Would chance of getting a job higher if I physically move to hong kong?

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  1. #1

    Join Date
    Mar 2012
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    18

    Would chance of getting a job higher if I physically move to hong kong?

    I am a software engineer with 3 yrs experience and hold a master degree. I've been looking for a job online for couple of months since I got the QMAS visa. But I haven't gotten any response from any recruiters except for auto reply emails.
    Some ppl say that I will get better chance if I physically move to hong kong. But I just don't see anything I can change by doing that except for a local address and phone number on my resume.

    Is there really work opportunity for me in hong kong? What can I do to improve my chance if I physically move here?

    Thanks in advance.


  2. #2

    Join Date
    Oct 2010
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    23,179

    Yes, you should get more action if you move here. Companies will be keener to interview, you can network and keep your ear to the ground better when you are physically here. Recruiters (like anyone) will recall people they have met more easily than an emailed CV when thinking who to place into new openings.


  3. #3

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    Aug 2006
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    Recruiters/candidates will generally ignore candidates who are applying from overseas.

    There are plenty of locally-based candidates who can be interviewed in person instead of over the phone, so why bother with phone interviews?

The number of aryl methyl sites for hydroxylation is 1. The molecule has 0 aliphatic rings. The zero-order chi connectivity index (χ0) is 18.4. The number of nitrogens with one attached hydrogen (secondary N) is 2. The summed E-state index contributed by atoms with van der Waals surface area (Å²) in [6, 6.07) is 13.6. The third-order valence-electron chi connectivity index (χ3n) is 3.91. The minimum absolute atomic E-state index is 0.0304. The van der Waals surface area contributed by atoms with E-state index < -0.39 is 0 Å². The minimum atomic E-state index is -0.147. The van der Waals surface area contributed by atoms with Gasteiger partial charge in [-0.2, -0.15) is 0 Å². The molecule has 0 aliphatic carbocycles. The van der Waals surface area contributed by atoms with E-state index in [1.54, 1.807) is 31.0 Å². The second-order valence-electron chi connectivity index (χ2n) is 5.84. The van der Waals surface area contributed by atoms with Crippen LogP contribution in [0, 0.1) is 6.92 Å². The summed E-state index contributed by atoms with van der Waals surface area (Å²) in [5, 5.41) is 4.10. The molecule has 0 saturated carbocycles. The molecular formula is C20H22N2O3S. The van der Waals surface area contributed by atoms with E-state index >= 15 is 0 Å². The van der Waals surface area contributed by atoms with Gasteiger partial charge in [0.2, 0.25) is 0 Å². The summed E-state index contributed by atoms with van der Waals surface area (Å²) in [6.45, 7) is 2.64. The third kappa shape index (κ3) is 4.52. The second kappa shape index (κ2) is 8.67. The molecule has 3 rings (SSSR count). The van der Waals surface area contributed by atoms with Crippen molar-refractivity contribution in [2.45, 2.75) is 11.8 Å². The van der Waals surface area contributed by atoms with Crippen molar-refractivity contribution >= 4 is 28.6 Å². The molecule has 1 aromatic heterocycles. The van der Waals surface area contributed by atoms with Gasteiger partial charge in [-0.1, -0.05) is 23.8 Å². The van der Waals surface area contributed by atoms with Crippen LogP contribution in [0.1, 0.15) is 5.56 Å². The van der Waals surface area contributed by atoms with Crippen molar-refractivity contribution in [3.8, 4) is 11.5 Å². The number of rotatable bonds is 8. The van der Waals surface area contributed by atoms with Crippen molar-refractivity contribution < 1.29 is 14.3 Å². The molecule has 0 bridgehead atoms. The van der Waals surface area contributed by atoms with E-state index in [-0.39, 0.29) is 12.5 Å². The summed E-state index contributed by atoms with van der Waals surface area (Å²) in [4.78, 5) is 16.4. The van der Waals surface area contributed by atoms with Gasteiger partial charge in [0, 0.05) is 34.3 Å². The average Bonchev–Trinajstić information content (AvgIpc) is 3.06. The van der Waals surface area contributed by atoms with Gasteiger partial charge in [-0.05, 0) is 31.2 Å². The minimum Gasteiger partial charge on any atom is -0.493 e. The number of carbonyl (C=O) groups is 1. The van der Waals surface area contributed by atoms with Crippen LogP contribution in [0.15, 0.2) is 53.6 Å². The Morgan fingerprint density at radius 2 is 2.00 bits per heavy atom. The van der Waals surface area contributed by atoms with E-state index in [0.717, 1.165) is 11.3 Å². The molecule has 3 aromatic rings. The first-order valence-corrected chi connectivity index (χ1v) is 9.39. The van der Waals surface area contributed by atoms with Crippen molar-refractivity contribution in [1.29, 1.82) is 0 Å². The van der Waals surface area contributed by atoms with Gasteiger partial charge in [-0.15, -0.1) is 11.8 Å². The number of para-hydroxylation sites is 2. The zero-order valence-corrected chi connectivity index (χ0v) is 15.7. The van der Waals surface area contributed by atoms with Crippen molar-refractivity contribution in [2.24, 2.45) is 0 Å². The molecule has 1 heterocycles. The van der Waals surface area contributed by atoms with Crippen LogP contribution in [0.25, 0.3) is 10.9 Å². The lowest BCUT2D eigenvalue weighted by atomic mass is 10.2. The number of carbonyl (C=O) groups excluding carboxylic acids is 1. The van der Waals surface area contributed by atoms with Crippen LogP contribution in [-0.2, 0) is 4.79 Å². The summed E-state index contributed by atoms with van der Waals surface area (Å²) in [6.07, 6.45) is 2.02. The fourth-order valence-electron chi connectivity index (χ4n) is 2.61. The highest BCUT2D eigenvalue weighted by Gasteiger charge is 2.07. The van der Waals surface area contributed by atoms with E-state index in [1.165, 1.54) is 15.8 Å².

4. #4

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    Mar 2012
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    Quote Originally Posted by TheBrit:
    Yes, you should get more action if you move here. Companies will be keener to interview, you can network and keep your ear to the ground better when you are physically here. Recruiters (like anyone) will recall people they have met more easily than an emailed CV when thinking who to place into new openings.
    Thanks TheBrit. Here comes to the hard question: how to start networking when I absolutely know nobody in Hong Kong?
    When I was hunting for my first job in the US, I network with alumni and classmates. But now I surely can't get the same resource.
    So how can I make recruiters get to know me other than sending out resumes? Is there any kind of meetup for professionals?

  5. #5

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    May 2005
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    Hong Kong, from UK
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    Quote Originally Posted by afatcat:
    Thanks TheBrit. Here comes to the hard question: how to start networking when I absolutely know nobody in Hong Kong?
    When I was hunting for my first job in the US, I network with alumni and classmates. But now I surely can't get the same resource.